Figure 20. Oscillatory zoning in hornblende

Oscillatory zoning in hornblende

Oscillatory zoning in hornblende in the Ravenswood Granodiorite, north Queensland, Australia. Crossed polars; base of photo 3.5 mm.

The euhedral oscillatory zoning patterns commonly extend right to the centre of the crystal (Figures 1, 5, 6), reflecting crystallization from a liquid for the crystal’s entire growth history, except for late overgrowths that interpenetrate with neighbouring minerals (Figures 1, 5), and therefore rule out a restite origin. In contrast, oscillatory zoning in metamorphic minerals is uncommon, apart from occurrences in skarns and hydrothermal veins [e.g., Shore and Fowler, 1996, p. 1117]. Oscillatory zoning in metamorphic garnet has been reported, as summarized by Vernon [2004, pp. 265-266], but is typically less sharply defined than in igneous minerals, and is generally attributed to open-system growth conditions involving changes in fluid composition [Jamtveit, 1991; Jamtveit and Andersen, 1992; Jamtveit et al., 1993; Boundy et al., 2002; Clechenko and Valley, 2003; Dziggel et al., 2009]. Moreover, the zoning patterns typically reflect successive crystal faces developed during growth [e.g., Schumacher et al., 1999; Vernon, 2004, pp. 263-265], indicating growth in at least a small amount of fluid [e.g., Kingery, 1960; Budworth, 1970; Sunagawa, 1974, 1977; Sunagawa et al., 1974; Tomura et al., 1979; Urai, 1983a, 1983b; Urai et al., 1986; Rakovan and Jaszczak, 2000; Vernon, 2004, pp. 213-216, 263].

The well defined oscillatory zoning that is common in metamorphic grossular-andradite garnet invariably reflects growth in fluid-filled open cavities [Vernon, 2004, p. 263], as illustrated by Clechenko and Valley [2003, figs 2c, 2d], Intayot et al. [2007, p. 69, figures 2, 3] and Dziggel et al. [2009, fig. 6]. Oscillatory zoning in prehnite and clinopyroxene precipitated from hydrothermal fluids in cavities has been observed by Yardley et al. [1991], and is well known in many other minerals that crystallize in open spaces from fluids [Shore and Fowler, 1996, table 1]. All these examples show a ‘growth stratigraphy’ [e.g., Wiebe, 1968] outlined by former crystal faces preserved in the zoning patterns.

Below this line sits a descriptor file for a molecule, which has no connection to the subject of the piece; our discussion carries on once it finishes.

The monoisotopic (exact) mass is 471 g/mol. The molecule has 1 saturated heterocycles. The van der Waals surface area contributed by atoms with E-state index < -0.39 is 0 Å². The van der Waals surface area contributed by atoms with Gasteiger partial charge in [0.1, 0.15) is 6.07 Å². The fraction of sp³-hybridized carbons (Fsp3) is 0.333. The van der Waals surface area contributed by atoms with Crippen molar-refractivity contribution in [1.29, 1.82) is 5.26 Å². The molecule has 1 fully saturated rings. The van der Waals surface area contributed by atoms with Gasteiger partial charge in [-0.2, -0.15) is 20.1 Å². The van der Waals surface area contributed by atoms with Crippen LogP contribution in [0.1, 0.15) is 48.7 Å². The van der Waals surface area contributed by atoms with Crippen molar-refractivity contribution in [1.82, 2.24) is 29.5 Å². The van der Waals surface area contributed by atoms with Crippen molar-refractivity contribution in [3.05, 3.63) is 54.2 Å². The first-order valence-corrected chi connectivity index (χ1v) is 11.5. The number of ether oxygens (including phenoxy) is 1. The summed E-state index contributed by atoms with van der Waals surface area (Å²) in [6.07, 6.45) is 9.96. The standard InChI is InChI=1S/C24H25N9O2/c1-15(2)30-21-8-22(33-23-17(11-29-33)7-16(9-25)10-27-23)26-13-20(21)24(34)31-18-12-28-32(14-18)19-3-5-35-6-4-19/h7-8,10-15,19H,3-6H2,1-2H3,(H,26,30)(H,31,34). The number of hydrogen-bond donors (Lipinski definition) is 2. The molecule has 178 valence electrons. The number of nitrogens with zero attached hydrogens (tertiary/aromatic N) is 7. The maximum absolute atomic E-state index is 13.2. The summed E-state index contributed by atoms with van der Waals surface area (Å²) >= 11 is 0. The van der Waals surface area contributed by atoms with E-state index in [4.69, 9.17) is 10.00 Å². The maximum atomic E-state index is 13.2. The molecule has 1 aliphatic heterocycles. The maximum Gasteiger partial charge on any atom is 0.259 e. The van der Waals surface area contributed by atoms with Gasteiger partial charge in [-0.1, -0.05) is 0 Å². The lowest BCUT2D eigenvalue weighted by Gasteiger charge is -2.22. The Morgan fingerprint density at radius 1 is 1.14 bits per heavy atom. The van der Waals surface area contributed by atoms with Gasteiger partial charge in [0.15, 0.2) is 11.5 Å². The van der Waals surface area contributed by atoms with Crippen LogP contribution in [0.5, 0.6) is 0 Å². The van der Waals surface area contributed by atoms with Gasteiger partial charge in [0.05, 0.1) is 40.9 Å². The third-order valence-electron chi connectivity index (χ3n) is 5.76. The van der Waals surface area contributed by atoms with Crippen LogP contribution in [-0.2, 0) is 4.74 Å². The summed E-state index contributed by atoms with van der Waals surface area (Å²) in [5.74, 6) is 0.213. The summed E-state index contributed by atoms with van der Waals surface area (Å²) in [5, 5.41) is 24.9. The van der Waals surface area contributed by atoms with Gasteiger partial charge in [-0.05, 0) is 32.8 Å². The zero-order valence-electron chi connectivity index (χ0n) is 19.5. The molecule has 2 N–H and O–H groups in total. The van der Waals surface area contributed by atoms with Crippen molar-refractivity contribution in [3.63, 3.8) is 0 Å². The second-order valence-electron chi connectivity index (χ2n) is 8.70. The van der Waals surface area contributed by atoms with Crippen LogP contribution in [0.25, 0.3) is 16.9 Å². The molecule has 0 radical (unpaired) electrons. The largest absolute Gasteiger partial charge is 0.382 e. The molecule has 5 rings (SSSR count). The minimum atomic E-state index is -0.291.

Generally, metamorphism and hydrothermal alteration remove pre-existing oscillatory zoning. For example, Long and Luth [1986] noted that hydrothermally altered parts of the Puntiagudo granite porphyry, New Mexico, USA, contain homogenized Ba in formerly zoned K-feldspar megacrysts. Therefore, it is reasonable to infer that any putative restite in granitoids would not show oscillatory zoning. The contrast between replacement and primary magmatic hornblende is well shown by Fe and Al X-ray maps produced by Joachim Krause (personal communication); the replacement hornblende is unzoned, whereas the outer magmatically precipitated hornblende shows an oscillatory zoning pattern.

General inference about restite in granitoids: The implication of the foregoing discussion of predominantly microstructural evidence is that most minerals in granitoids crystallize from liquid, rather than being solids inherited from source rocks. Most fragmental foreign grains are difficult or impossible to distinguish on microstructural grounds, and so could be xenocrysts, restite (including peritectic minerals) or their modified equivalents.

However, absence of microstructural evidence of solid restite in granitoids does not preclude the presence of potential or former restite chemical components dissolved in the liquid. For example, restite components could enter the liquid if solid restite crystals were dissolved during ascent [e.g., Annen et al., 2006, p. 532], or if they reacted with the liquid to produce new minerals or compositional variants of the original minerals. When such components are dissolved, they end up in magmatic crystals, and so cannot be identified as such. Higher-temperature components (which would otherwise occur in restite) also could enter the liquid in the source, owing to relatively high melting temperatures, so that different magma batches in a collection zone could contain different proportions of higher-temperature components, depending on the local melting temperature in those parts of the source region from which the batches were extracted, while remaining entirely magmatic. High-temperature melting would be especially likely in ‘deep hot zones’, which is where many large granitic magma batches are probably generated [e.g., Annen et al., 2006, 2008; Vernon, 2007].

The main conclusion is that most minerals in granitoids crystallize from liquid, regardless of how their chemical components enter the liquid, and that unambiguous solid restite or peritectic grains and aggregates from the source are uncommon, apart from modified garnet grains in some peraluminous granitoids and inherited zircon crystals or cores.